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Advancing equity and access in STEM learning

The STEM Learning Center is situated under the Office of Societal Impact within Research, Innovation & Impact at the University of Arizona. We are a university-wide center that supports efforts to recruit and retain a diverse population of learners into a robust STEM environment. We do this through research on diversity, equity, and inclusion in STEM education practices at Hispanic Serving Institutions and Research-Intensive Universities.  

We offer expertise around project design, education research and evaluation, and inclusive practices in higher education. If you are working on a grant proposal or project and are looking for resources on inclusive practices in STEM, need current data for project proposals, or just want to network and collaborate with like-minded groups or individuals, we can help.


2021 Inspiring Programs in STEM Award logo from INSIGHT into Diversity Magazine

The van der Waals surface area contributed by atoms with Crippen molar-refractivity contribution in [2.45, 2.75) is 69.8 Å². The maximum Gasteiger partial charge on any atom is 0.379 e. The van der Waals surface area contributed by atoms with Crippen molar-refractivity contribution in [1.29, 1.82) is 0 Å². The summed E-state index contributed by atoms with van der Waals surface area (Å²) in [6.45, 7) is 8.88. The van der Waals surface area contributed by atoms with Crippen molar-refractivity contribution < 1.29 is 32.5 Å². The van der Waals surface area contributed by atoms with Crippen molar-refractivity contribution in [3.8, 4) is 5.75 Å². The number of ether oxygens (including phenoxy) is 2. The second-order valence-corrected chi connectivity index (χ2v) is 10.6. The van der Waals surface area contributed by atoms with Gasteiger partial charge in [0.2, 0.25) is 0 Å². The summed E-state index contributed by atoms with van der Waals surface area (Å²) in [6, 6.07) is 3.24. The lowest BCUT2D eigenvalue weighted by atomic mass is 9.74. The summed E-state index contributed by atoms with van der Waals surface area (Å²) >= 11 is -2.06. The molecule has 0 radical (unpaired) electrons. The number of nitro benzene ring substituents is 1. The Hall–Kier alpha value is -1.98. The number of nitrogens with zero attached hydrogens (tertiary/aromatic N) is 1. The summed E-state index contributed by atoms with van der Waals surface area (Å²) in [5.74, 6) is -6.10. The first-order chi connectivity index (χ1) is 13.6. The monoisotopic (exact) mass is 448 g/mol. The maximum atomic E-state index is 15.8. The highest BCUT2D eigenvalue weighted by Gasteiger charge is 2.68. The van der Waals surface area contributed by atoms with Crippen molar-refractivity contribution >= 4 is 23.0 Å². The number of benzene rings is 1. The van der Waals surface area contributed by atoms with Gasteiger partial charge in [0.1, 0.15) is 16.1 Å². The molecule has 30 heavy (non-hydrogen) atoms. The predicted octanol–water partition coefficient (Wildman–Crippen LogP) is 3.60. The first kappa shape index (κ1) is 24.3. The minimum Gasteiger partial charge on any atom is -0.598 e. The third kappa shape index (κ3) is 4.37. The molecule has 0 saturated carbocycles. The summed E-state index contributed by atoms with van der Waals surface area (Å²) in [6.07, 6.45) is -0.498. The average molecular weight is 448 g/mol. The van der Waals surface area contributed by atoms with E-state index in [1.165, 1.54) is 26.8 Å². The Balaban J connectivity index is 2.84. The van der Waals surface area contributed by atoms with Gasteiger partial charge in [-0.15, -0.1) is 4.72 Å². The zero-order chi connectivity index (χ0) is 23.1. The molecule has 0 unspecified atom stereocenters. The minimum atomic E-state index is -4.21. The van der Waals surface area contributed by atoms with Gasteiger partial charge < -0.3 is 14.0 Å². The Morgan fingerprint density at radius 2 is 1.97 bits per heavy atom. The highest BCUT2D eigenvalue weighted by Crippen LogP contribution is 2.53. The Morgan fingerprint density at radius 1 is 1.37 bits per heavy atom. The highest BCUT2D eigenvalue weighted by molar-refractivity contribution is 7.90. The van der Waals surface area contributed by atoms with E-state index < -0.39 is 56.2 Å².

The University of Arizona ASEMS programs has been awarded INSIGHT Into Diversity magazine’s 2021 Inspiring Programs in STEM Award! Organizations who receive this prestigious award advance diversity, promote equality, and build a stronger U.S. workforce, through innovative programs and initiatives for current and future students, increasing the number of people from underrepresented groups entering STEM professions.

This award is a tribute to the people and programs that encourage and inspire a new generation of people to consider careers in science, technology, engineering, and math. ASEMS programs continues to make a significant difference through mentoring and teaching, research, and other efforts worthy of this national recognition.

Excelencia Award 2020 Badge

Excelencia in Education, a national organization focused on accelerating Latino student success in higher education, recognized four evidence-based programs across the U.S.—including UArizona's Science, Engineering and Math Scholars (ASEMS)—as winners of its 2020 Examples of Excelencia award.

ASEMS provides services to support students in graduating with a STEM degree, focusing on students who are underrepresented in STEM, such as first-generation college students, students from low-income households, those who transferred from community colleges, and students from underrepresented groups, including ethnic minorities and students with disabilities.